The Cypriot parliament, the EU and the IMF have agreed to a €10bn bailout after a tense week of negotiations. The deal will spare depositors from a controversial levy, but will force substantial losses for large-scale depositors in two of the country’s biggest lenders. The last minute aims at preventing a collapse of the island’s banking system and protecting Cyprus’ EU membership.

The deal, which does not require approval from the local parliament, involves the closure of Laiki Bank, the country’s second largest financial institution. It banks current €4.2bn worth of deposits over €100,000 will go into a ‘bad bank’ and could be lost entirely. Smaller deposits will be transferred to the Bank of Cyprus, the country’s largest, which will undergo a vigorous restructuring. Deposits over €100,000 in the Bank of Cyprus will be frozen and could also face losses after the bank has been restructures and recapitalised.

In an unprecedented move by the EU, both junior and senior bondholders will be wiped out. The Bank of Cyprus will also take on the €9bn Laiki owes to EU creditors that has been the bank’s lifeline over recent months. None of the €10bn bailout money will go to recapitalising the Bank of Cyprus and officials still face the task of determining how much of the large deposits will be required to ‘bail in’ the bank back to health, and EU mandated capital levels.

“I’m happy because we shall have a programme and it’s in the best interests of the Cyprus people and the European Union,” said President Nicos Anastasiades, though not everyone agrees with him. While the deal is far from the original, much reviled, proposal, it is still being criticised due to the perceived double-standard of the bailout. Critics have pointed that no other rescued EU member has had to impose losses on its depositors and there are worries that the bailout will set out a dangerous precedent.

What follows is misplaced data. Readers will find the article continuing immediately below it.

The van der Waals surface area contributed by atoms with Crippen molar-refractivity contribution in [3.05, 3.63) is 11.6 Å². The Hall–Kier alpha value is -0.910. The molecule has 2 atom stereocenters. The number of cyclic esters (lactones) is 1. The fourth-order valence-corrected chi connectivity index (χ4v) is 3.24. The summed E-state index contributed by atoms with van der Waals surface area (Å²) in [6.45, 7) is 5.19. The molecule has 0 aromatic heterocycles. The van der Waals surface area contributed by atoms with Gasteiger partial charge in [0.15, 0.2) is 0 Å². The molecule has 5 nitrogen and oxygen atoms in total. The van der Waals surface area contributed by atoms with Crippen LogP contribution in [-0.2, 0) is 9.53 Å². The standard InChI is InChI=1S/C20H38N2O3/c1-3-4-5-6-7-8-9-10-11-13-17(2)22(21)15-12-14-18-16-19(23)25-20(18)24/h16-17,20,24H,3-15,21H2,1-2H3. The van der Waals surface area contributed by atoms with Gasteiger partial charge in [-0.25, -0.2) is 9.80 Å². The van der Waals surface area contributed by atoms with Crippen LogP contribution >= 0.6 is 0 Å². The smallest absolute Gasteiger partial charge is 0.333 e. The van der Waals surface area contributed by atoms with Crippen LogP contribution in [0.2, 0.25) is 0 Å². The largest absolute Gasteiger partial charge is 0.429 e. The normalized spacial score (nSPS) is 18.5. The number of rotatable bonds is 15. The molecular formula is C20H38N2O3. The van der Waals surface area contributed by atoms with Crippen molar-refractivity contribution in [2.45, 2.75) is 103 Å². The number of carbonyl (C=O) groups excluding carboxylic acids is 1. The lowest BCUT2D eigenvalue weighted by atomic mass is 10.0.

“It is clear the depth of the financial crisis in Cyprus means the near future will be very difficult for the country and its people,” said Olli Rehn, economic chief at the European Commission. Banks in Cyprus remain closed, in an attempt to prevent a flight of capital and a limit on withdrawals of €100 from the country’s cash machines remains in place.

The deal was approved hastily in the early hours, as the EC had threatened to suspend the funds holding the banks together if a deal was not reached by Monday. One of the conditions of the deal is that Cyprus tackle its overinflated banking system, which has grown to seven times the size of the island’s GDP.

Last week a controversial deal had been suggested by the EU and the IMF that would see all depositors in Cyprus’ banks face a forced haircut in order to raise €5.8bn to supplement the bailout, but the deal did not make it through the local parliament. “The numbers have not changed. If anything they’ve got worse,” said Wolfgang Schäuble, Germany’s finance minister who is leading the talks in Nicosia. “It is well known that I won’t allow myself to be blackmailed by no one or nothing I’m aware of my responsibility for the stability of the euro. If we take the wrong decisions we’ll be doing the euro a great disservice.”

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